[97] Information that does not relate to a data subject due to its content but by virtue of its purpose or result can still happen to relate to the data subject for the entirety of its lifecycle, depending on the kind of data and how it is processed, but that is a mere possibility. Information whose content relates to a data subject will keep relating for a data subject for its entire lifecycle no matter how it is processed.

[98] Along with ensuring the free movement of personal data: GDPR, Art. 1.

[99] 'What matters here, however, is not simply whether the individual with prior knowledge can identify the data subject concerned but whether he/she will learn something new from the information obtained through re-identification': Article 29 Data Protection Working Party, 'Opinion 06/2013 on Open Data and Public Sector Information ('PSI') Reuse WP207' (2013) 15.

[100] See e.g. Schwartz and Solove (n 89) 877; 892.

[101] Granted, the same information can relate to more than a single natural person; it may also constitute personal data for each of them, provided that each person is also identified or identifiable (see CJEU, Nowak (n 19) s 45). See also Article 29 Data Protection Working Party, 'Opinion 4/2007 on the Concept of Personal Data WP 136' (n 7) 11: 'the same piece of information may relate to different individuals at the same time, depending on what element is present with regard to each one'.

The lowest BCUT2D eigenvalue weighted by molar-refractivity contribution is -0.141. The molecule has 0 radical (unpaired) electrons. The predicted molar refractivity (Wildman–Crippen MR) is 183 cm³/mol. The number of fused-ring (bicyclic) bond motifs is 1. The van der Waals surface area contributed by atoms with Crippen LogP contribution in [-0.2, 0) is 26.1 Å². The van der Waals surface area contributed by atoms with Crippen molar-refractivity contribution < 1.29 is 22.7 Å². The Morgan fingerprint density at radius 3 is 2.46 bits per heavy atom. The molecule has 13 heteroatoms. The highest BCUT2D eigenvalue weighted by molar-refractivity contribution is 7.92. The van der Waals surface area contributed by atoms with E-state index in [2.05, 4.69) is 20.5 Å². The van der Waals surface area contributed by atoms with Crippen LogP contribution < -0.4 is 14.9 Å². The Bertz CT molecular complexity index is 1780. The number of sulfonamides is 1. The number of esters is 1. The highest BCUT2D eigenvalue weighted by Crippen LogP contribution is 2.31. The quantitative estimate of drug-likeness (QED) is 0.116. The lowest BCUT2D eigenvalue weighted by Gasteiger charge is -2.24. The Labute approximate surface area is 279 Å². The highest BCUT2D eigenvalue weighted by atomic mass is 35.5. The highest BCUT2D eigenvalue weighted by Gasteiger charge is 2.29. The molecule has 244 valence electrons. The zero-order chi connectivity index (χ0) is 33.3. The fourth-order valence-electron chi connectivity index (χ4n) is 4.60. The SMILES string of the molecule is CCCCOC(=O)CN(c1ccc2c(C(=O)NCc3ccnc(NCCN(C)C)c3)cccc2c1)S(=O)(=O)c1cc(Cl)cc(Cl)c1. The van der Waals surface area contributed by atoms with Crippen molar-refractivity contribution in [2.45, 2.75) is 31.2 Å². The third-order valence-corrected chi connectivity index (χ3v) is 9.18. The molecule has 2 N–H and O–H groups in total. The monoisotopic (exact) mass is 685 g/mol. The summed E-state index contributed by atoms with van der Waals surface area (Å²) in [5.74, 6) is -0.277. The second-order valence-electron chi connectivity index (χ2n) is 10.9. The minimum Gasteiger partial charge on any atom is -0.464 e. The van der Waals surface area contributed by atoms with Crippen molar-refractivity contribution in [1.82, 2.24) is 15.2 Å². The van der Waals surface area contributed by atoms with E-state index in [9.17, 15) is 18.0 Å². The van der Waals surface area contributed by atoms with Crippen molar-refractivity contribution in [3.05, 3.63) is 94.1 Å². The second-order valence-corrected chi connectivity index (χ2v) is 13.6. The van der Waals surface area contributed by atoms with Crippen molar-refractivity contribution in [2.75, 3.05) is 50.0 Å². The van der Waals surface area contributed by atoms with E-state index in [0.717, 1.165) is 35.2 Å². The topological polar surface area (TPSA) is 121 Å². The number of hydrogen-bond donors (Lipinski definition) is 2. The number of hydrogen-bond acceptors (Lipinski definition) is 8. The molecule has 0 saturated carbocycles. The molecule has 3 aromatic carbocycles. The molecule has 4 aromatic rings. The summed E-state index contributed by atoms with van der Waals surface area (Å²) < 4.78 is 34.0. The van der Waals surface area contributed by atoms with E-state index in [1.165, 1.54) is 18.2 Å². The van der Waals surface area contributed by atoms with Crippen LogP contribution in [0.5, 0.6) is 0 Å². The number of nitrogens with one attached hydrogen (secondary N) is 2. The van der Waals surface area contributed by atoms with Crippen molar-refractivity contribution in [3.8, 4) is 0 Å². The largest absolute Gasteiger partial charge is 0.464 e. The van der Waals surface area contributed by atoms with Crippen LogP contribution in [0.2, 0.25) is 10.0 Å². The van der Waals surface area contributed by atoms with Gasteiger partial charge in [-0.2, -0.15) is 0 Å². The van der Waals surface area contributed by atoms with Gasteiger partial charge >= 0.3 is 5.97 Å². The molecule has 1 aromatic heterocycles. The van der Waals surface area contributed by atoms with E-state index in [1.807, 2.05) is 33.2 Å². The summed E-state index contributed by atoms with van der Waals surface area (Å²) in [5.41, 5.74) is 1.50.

[102] Borgesius follows the same line of reasoning with regard to online behavioural advertising: 'Some data processing activities for behavioural targeting do not concern personal data. A company can use personal data to construct a model […] Such models do not consist of personal data, as they do not relate to a specific person. As soon as a company applies the model to an individual, however, the information relates to this person because of its purpose or its result' - Frederik J Zuiderveen Borgesius, 'Singling out People without Knowing Their Names-Behavioural Targeting, Pseudonymous Data, and the New Data Protection Regulation' (2016) 32 Computer Law & Security Review 260.

[103] Article 29 Data Protection Working Party, 'Opinion 05/2014 on Anonymisation Techniques WP216' (n 57) 3. On the opinion, see Khaled El Emam and Cecilia Alvarez, 'A Critical Appraisal of the Article 29 Working Party Opinion 05 / 2014 on Data Anonymization Techniques' (2014) 5 International Data Privacy Law 1.

[104] ''(I)dentification' not only means the possibility of retrieving a person's name and/or address, but also includes potential identifiability by singling out, linkability and inference': Article 29 Data Protection Working Party, 'Opinion 05/2014 on Anonymisation Techniques WP216' (n 57) 10.

[105] See Zuiderveen Borgesius (n 101) 260.

[106] CJEU Breyer (n 31) s 46.

[107] GDPR, Recital 26; Article 29 Data Protection Working Party, 'Opinion 4/2007 on the Concept of Personal Data WP136' (n 8) 15 ss.

[108] GDPR, Recital 26.

[109] Article 29 Data Protection Working Party, 'Opinion 4/2007 on the Concept of Personal Data WP136' (n 8) 6.

[110] Article 29 Data Protection Working Party, 'Opinion 4/2007 on the Concept of Personal Data WP136' (n 8) 15.